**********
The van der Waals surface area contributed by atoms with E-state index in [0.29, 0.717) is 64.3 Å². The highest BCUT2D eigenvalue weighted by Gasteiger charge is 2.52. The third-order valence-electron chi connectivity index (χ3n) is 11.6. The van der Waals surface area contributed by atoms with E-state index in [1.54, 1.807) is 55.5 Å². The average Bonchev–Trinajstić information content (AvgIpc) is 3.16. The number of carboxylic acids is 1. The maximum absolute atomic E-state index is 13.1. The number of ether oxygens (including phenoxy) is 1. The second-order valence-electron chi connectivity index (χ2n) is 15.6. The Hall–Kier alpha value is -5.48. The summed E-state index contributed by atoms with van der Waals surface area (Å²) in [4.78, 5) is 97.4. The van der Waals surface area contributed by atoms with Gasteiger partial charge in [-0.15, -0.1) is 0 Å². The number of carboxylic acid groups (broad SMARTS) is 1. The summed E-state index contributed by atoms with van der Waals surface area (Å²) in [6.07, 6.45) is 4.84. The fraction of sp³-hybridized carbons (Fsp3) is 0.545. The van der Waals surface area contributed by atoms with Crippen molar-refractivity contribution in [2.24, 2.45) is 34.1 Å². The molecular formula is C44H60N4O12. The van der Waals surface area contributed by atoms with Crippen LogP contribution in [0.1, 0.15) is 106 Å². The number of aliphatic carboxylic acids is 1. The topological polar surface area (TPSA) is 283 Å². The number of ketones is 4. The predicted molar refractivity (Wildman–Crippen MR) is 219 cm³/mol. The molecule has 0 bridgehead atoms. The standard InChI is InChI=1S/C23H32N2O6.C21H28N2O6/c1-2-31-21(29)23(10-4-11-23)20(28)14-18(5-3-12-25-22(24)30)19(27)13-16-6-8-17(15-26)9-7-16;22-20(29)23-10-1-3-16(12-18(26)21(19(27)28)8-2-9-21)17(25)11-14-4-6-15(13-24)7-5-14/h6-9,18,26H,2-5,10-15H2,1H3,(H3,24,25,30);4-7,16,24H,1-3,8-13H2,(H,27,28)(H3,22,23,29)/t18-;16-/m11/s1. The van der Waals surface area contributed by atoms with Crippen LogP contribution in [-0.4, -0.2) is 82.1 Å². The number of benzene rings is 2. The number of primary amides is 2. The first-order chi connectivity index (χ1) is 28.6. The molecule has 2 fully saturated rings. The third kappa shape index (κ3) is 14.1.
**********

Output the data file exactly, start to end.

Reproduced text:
The van der Waals surface area contributed by atoms with E-state index in [0.29, 0.717) is 64.3 Å². The highest BCUT2D eigenvalue weighted by Gasteiger charge is 2.52. The third-order valence-electron chi connectivity index (χ3n) is 11.6. The van der Waals surface area contributed by atoms with E-state index in [1.54, 1.807) is 55.5 Å². The average Bonchev–Trinajstić information content (AvgIpc) is 3.16. The number of carboxylic acids is 1. The maximum absolute atomic E-state index is 13.1. The number of ether oxygens (including phenoxy) is 1. The second-order valence-electron chi connectivity index (χ2n) is 15.6. The Hall–Kier alpha value is -5.48. The summed E-state index contributed by atoms with van der Waals surface area (Å²) in [4.78, 5) is 97.4. The van der Waals surface area contributed by atoms with Gasteiger partial charge in [-0.15, -0.1) is 0 Å². The number of carboxylic acid groups (broad SMARTS) is 1. The summed E-state index contributed by atoms with van der Waals surface area (Å²) in [6.07, 6.45) is 4.84. The fraction of sp³-hybridized carbons (Fsp3) is 0.545. The van der Waals surface area contributed by atoms with Crippen molar-refractivity contribution in [2.24, 2.45) is 34.1 Å². The molecular formula is C44H60N4O12. The van der Waals surface area contributed by atoms with Crippen LogP contribution in [0.1, 0.15) is 106 Å². The number of aliphatic carboxylic acids is 1. The topological polar surface area (TPSA) is 283 Å². The number of ketones is 4. The predicted molar refractivity (Wildman–Crippen MR) is 219 cm³/mol. The molecule has 0 bridgehead atoms. The standard InChI is InChI=1S/C23H32N2O6.C21H28N2O6/c1-2-31-21(29)23(10-4-11-23)20(28)14-18(5-3-12-25-22(24)30)19(27)13-16-6-8-17(15-26)9-7-16;22-20(29)23-10-1-3-16(12-18(26)21(19(27)28)8-2-9-21)17(25)11-14-4-6-15(13-24)7-5-14/h6-9,18,26H,2-5,10-15H2,1H3,(H3,24,25,30);4-7,16,24H,1-3,8-13H2,(H,27,28)(H3,22,23,29)/t18-;16-/m11/s1. The van der Waals surface area contributed by atoms with Crippen LogP contribution in [-0.4, -0.2) is 82.1 Å². The number of benzene rings is 2. The number of primary amides is 2. The first-order chi connectivity index (χ1) is 28.6. The molecule has 2 fully saturated rings. The third kappa shape index (κ3) is 14.1.